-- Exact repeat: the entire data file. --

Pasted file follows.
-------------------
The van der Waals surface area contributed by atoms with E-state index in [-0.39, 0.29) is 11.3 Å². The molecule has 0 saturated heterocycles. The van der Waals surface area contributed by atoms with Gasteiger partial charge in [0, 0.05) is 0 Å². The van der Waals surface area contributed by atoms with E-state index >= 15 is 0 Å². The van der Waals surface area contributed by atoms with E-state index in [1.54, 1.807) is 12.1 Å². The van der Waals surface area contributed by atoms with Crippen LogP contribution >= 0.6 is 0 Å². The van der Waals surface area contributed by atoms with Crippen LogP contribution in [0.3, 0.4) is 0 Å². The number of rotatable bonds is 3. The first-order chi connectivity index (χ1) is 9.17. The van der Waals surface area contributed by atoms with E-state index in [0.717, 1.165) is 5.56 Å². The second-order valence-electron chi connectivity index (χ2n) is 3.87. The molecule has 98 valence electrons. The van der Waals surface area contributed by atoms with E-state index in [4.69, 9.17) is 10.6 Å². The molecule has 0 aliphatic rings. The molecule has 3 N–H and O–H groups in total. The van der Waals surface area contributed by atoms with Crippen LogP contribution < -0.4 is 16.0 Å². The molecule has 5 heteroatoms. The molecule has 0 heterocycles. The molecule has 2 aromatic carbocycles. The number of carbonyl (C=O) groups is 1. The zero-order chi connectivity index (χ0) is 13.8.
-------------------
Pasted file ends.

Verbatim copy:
The van der Waals surface area contributed by atoms with E-state index in [-0.39, 0.29) is 11.3 Å². The molecule has 0 saturated heterocycles. The van der Waals surface area contributed by atoms with Gasteiger partial charge in [0, 0.05) is 0 Å². The van der Waals surface area contributed by atoms with E-state index >= 15 is 0 Å². The van der Waals surface area contributed by atoms with E-state index in [1.54, 1.807) is 12.1 Å². The van der Waals surface area contributed by atoms with Crippen LogP contribution >= 0.6 is 0 Å². The van der Waals surface area contributed by atoms with Crippen LogP contribution in [0.3, 0.4) is 0 Å². The number of rotatable bonds is 3. The first-order chi connectivity index (χ1) is 9.17. The van der Waals surface area contributed by atoms with E-state index in [0.717, 1.165) is 5.56 Å². The second-order valence-electron chi connectivity index (χ2n) is 3.87. The molecule has 98 valence electrons. The van der Waals surface area contributed by atoms with E-state index in [4.69, 9.17) is 10.6 Å². The molecule has 0 aliphatic rings. The molecule has 3 N–H and O–H groups in total. The van der Waals surface area contributed by atoms with Crippen LogP contribution < -0.4 is 16.0 Å². The molecule has 5 heteroatoms. The molecule has 0 heterocycles. The molecule has 2 aromatic carbocycles. The number of carbonyl (C=O) groups is 1. The zero-order chi connectivity index (χ0) is 13.8.